The C.A.M. Report
Complementary and Alternative Medicine: Fair, Balanced, and to the Point
  • About this web log

    This blog ran from 2006 to 2016 and was intended as an objective and dispassionate source of information on the latest CAM research. Since my background is in pharmacy and allopathic medicine, I view all CAM as advancing through the development pipeline to eventually become integrated into mainstream medical practice. Some will succeed while others fail. But all are treated fairly here.

  • About the author

    John Russo, Jr., PharmD, is president of The MedCom Resource, Inc. Previously, he was senior vice president of medical communications at, a complementary and alternative medicine website.

  • Common sense considerations

    The material on this weblog is for informational purposes. It is not medical advice or counsel. Be smart, consult your health professional before using CAM.

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    Vitamin D, weight loss, and heart disease risk

    Researchers from Germany studied the effect of vitamin D on weight loss and on risk factors associated cardiovascular disease in overweight people.

    First, the details.

    • 200 healthy overweight people were treated with vitamin D (83 µg/day) or placebo for 12 months.
    • Neither the participants nor the researchers knew the treatment given — double-blind.
    • The average blood level of vitamin D (25[OH]D) at the start of the study was 30 nmol/L (12 ng/mL).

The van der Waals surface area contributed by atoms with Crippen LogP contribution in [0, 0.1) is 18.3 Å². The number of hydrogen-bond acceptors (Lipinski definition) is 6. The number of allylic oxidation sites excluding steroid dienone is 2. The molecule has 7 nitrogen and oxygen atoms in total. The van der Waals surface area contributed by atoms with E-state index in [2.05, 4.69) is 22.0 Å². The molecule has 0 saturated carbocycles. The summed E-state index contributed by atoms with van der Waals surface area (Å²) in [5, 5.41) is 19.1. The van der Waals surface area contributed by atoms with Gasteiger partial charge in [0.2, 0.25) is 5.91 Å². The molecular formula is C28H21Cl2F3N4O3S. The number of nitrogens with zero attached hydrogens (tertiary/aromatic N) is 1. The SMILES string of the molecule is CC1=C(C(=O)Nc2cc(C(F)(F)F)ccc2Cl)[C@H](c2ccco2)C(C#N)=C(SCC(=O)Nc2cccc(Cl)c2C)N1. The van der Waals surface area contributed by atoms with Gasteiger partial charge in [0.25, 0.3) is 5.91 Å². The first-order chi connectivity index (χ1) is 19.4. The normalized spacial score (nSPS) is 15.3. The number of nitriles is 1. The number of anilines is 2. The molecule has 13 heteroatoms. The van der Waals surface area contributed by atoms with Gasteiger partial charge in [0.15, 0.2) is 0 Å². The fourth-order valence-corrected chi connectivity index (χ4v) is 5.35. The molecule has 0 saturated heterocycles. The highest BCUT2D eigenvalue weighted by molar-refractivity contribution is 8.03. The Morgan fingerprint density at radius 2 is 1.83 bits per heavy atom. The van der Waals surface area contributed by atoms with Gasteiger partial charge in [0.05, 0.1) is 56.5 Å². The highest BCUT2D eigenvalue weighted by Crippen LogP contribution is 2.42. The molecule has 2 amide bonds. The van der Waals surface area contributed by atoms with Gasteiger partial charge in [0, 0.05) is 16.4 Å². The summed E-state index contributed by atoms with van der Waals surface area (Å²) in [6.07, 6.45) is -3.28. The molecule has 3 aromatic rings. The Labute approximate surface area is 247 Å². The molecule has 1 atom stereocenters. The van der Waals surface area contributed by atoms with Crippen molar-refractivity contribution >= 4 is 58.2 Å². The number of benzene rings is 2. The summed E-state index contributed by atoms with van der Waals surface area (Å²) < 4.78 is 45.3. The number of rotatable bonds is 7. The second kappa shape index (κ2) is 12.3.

• Normal range is 16 to 74 ng/mL.
    • Everyone participated in a weight-reduction program.

    And, the results.

    • Weight loss was not affected by vitamin D supplementation.
    • However, vitamin D and calcitriol blood levels increased significantly in the vitamin D group vs placebo.
      • Calcitriol helps regulate and calcium absorption.
    • Blood levels of parathyroid hormone, triglycerides, and  tumor necrosis factor-{alpha} decreased significantly more with vitamin D vs placebo.
      • Tumor necrosis factor-{alpha} is used to measure inflammation, which is associated with the risk of heart disease.
    • These changes were not related to weight reduction, fat mass, and gender.
    • On the negative side, vitamin D supplementation significantly increased LDL (bad) cholesterol levels 5.4% compared to a 2.5% decrease with placebo.

    The bottom line?
    Vitamin D did not affect weight loss.

    Regarding the risk factors for heart disease, the authors concluded, “Vitamin D supplement of 83 µg/day… is able to significantly improve several cardiovascular disease risk markers in overweight subjects with inadequate vitamin D status participating in a weight-reduction program.”

    4/20/09 20:56 JR

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